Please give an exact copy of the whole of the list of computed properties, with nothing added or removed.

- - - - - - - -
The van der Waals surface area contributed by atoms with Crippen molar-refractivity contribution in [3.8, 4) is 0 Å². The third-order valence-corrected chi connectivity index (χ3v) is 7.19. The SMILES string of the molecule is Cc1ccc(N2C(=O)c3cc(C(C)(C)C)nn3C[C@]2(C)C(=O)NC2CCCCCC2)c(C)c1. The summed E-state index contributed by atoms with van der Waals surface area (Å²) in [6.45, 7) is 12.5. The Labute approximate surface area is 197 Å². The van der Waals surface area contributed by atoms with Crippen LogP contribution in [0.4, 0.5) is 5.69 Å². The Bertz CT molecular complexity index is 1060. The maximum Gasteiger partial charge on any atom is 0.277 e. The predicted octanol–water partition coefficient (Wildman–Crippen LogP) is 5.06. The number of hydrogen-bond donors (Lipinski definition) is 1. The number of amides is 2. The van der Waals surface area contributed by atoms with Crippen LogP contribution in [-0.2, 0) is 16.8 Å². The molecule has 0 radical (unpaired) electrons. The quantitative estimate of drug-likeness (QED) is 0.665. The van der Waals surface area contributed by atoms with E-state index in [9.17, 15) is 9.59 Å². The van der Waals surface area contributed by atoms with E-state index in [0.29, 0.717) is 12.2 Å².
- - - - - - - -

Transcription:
The van der Waals surface area contributed by atoms with Crippen molar-refractivity contribution in [3.8, 4) is 0 Å². The third-order valence-corrected chi connectivity index (χ3v) is 7.19. The SMILES string of the molecule is Cc1ccc(N2C(=O)c3cc(C(C)(C)C)nn3C[C@]2(C)C(=O)NC2CCCCCC2)c(C)c1. The summed E-state index contributed by atoms with van der Waals surface area (Å²) in [6.45, 7) is 12.5. The Labute approximate surface area is 197 Å². The van der Waals surface area contributed by atoms with Crippen LogP contribution in [0.4, 0.5) is 5.69 Å². The Bertz CT molecular complexity index is 1060. The maximum Gasteiger partial charge on any atom is 0.277 e. The predicted octanol–water partition coefficient (Wildman–Crippen LogP) is 5.06. The number of hydrogen-bond donors (Lipinski definition) is 1. The number of amides is 2. The van der Waals surface area contributed by atoms with Crippen LogP contribution in [-0.2, 0) is 16.8 Å². The molecule has 0 radical (unpaired) electrons. The quantitative estimate of drug-likeness (QED) is 0.665. The van der Waals surface area contributed by atoms with E-state index in [9.17, 15) is 9.59 Å². The van der Waals surface area contributed by atoms with E-state index in [0.29, 0.717) is 12.2 Å².